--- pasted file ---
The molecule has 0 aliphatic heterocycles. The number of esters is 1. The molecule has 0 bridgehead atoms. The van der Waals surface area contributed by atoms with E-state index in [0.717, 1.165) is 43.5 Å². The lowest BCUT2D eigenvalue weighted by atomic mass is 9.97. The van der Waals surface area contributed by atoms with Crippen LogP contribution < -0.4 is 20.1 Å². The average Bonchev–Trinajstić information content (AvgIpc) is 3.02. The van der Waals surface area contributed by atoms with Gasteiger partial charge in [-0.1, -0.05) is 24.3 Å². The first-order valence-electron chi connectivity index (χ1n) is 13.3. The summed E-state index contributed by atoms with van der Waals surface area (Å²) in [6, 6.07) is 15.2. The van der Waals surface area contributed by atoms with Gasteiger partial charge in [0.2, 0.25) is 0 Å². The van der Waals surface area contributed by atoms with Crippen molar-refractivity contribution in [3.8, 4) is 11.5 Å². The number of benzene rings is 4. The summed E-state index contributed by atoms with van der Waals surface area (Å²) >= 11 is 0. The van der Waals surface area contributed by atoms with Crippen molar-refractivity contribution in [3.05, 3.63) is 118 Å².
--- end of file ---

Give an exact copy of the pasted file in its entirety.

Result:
The molecule has 0 aliphatic heterocycles. The number of esters is 1. The molecule has 0 bridgehead atoms. The van der Waals surface area contributed by atoms with E-state index in [0.717, 1.165) is 43.5 Å². The lowest BCUT2D eigenvalue weighted by atomic mass is 9.97. The van der Waals surface area contributed by atoms with Crippen LogP contribution < -0.4 is 20.1 Å². The average Bonchev–Trinajstić information content (AvgIpc) is 3.02. The van der Waals surface area contributed by atoms with Gasteiger partial charge in [-0.1, -0.05) is 24.3 Å². The first-order valence-electron chi connectivity index (χ1n) is 13.3. The summed E-state index contributed by atoms with van der Waals surface area (Å²) in [6, 6.07) is 15.2. The van der Waals surface area contributed by atoms with Gasteiger partial charge in [0.2, 0.25) is 0 Å². The van der Waals surface area contributed by atoms with Crippen molar-refractivity contribution in [3.8, 4) is 11.5 Å². The number of benzene rings is 4. The summed E-state index contributed by atoms with van der Waals surface area (Å²) >= 11 is 0. The van der Waals surface area contributed by atoms with Crippen molar-refractivity contribution in [3.05, 3.63) is 118 Å².